Thanks to Feature Pack 1 smaller organization will be able to deploy a SharePoint Server 2016 farm in the Min Role mode with only 2 SharePoint servers instead of 4.

More information on Min Roles: https://technet.microsoft.com/en-us/library/mt346114(v=office.16).aspx

Hybrid Auditing (preview state)

Microsoft has made a big investment in auditing in Office 365 with the Security and Compliance center. You can search and report about user’s file access, administrative actions and much more.

With the Feature Pack 1 you will be able to use the Office 365 Audit Log Search to also view activities that happened against sites and contents in your Microsoft SharePoint Server Farm.

See below a few of the activity reports that are available in the Security and Compliance Center:

File and folder activities

Sharing and Access request

Site administration

To access the Security and Compliance center reports in the App Launcher click on Security and Compliance
When in the Security and
Compliance center, click on Search and Investigation, then on Audit log Search

Click on the following link to find out more about Hybrid Auditing

Hybrid Taxonomy (Preview state)

With the SharePoint Server 2016 Feature Pack 1, you will be able to use the new Hybrid Taxonomy to share your taxonomy between Office 365 and a Microsoft SharePoint Server 2016 farm. It’s important to know that synchronization will be only one way, from Office 365 to SharePoint 2016 Managed Metadata.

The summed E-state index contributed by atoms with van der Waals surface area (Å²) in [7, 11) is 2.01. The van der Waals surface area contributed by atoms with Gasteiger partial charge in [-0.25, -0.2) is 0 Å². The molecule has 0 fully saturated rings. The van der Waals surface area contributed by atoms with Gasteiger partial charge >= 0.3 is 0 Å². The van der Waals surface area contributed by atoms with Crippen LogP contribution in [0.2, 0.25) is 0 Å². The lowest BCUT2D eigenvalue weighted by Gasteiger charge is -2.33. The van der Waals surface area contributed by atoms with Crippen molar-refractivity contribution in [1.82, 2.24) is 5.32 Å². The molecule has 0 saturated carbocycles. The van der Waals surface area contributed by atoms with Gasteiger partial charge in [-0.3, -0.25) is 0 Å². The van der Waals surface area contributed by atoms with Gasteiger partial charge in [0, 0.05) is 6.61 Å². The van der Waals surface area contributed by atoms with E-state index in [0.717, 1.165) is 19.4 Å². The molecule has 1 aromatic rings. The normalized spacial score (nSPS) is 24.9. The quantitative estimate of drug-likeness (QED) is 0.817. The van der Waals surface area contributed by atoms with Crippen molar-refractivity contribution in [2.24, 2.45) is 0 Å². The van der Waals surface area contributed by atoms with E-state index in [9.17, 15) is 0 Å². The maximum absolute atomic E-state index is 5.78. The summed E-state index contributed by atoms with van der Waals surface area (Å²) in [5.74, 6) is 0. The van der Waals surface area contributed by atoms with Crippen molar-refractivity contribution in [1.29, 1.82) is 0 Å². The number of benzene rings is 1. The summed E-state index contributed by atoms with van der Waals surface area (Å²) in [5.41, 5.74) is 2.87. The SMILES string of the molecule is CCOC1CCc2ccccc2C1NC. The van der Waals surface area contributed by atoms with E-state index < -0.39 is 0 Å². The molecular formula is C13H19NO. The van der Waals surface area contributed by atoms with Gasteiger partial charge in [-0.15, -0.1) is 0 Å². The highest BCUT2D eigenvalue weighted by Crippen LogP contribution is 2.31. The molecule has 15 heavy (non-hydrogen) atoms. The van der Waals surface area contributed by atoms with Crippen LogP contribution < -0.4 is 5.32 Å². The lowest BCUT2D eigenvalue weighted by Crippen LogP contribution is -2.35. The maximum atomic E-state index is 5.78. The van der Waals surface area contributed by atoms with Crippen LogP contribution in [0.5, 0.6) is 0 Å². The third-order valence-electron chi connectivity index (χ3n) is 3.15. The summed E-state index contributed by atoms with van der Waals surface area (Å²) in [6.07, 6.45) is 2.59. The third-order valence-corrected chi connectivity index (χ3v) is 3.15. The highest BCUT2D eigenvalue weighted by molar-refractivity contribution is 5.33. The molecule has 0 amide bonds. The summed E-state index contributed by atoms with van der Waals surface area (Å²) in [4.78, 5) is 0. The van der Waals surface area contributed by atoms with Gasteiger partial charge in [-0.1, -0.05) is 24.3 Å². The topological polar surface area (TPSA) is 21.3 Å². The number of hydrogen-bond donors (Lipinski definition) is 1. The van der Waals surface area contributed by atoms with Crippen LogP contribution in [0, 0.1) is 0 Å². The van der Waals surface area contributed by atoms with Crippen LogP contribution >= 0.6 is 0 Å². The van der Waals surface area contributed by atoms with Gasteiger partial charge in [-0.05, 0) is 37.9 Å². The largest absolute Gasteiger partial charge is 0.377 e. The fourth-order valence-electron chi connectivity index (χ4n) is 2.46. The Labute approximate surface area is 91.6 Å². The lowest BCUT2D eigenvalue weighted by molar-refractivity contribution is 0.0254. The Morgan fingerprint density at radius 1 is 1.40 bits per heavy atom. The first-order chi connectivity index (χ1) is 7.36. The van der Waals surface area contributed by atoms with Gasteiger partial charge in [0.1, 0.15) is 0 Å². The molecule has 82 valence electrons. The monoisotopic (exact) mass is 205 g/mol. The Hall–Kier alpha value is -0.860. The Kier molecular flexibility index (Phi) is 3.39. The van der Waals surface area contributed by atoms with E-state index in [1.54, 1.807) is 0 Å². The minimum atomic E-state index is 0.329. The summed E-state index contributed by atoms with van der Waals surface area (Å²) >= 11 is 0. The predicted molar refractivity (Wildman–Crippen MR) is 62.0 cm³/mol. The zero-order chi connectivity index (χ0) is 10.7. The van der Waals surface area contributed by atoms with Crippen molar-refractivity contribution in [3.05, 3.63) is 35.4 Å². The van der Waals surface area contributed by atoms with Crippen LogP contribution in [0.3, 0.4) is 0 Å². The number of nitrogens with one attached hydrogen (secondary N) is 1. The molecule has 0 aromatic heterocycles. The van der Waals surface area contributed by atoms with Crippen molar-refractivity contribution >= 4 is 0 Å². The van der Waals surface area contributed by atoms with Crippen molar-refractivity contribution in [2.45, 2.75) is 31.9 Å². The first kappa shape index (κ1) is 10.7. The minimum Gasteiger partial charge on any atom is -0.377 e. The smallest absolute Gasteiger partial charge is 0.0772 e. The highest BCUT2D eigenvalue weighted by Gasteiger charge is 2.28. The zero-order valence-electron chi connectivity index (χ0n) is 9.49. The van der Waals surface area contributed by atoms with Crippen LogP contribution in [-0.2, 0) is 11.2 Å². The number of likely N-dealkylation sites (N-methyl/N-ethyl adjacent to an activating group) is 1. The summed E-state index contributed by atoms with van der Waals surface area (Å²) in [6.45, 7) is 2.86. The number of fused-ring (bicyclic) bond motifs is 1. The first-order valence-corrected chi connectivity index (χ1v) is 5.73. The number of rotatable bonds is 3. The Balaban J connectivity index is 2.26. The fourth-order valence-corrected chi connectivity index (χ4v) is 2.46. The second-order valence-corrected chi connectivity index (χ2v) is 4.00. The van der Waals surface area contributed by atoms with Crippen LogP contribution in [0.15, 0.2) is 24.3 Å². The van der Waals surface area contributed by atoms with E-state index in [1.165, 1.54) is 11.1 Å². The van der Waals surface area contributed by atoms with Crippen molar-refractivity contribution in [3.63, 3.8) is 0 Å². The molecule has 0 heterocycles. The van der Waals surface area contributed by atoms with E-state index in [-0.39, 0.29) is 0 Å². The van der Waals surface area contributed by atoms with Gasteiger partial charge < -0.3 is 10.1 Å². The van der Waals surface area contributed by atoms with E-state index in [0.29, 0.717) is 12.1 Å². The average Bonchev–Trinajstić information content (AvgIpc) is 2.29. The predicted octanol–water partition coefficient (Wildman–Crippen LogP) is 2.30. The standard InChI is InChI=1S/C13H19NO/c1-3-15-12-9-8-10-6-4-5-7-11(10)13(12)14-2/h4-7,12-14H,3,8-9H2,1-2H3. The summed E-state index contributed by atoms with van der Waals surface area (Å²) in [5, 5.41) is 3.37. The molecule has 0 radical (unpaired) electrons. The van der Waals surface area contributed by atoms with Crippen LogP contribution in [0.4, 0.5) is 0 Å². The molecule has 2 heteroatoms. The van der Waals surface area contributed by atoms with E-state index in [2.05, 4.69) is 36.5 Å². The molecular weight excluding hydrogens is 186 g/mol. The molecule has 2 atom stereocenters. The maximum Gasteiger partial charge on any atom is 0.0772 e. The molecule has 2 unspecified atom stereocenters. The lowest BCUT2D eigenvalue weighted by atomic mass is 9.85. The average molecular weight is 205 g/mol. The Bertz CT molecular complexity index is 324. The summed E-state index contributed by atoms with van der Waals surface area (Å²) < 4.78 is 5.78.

From this site: https://support.office.com/en-us/article/SharePoint-hybrid-taxonomy-Preview-71ae4d00-da98-407b-bee2-8d9972e1875c

“A new hybrid feature that is currently in progress for SharePoint Server is SharePoint hybrid taxonomy. SharePoint hybrid taxonomy allows SharePoint administrators to create shared taxonomies (managed metadata) between their on-premises SharePoint Server and SharePoint Online. With SharePoint hybrid taxonomy, changes and updates to your SharePoint Online taxonomy are replicated to your SharePoint Online sites as well as your SharePoint Server sites. Configuration is simple and you can use the included tools to migrate your existing on-premise taxonomy to SharePoint Online and create a shared taxonomy from existing taxonomies.”

Note: Hybrid Taxonomy will also be available to SharePoint Server 2013 farms as part of the September 2016 Cummulative Update.

Administrative action logging

With Feature Pack 1, it is now possible to add logging for Administrative actions in the Usage and Health data collection.

As an example, you can find out when password reset settings for service accounts has been changed or when someone has added or removed users from the SharePoint Farm administrator group.

In order to query the logs you can use the following PowerShell command : Get-spusagedefinition –identity “Administration actions” | Merge-SPUsagelog -StartTime “08/11/2016 3:50 AM” | Select User, ActionName, Timestamp | Sort Timestamp

See image below to view the results.

You can also query the UsageDb with Transact SQL. It’s one of the few dbs that Microsoft allows to use Transact SQL to query.

Conclusion

Having these new features in SharePoint Server 2016 is a great news and brings more compelling reasons to migrate your environment to SharePoint Server 2016 and run it in Hybrid mode. Don’t wait anymore!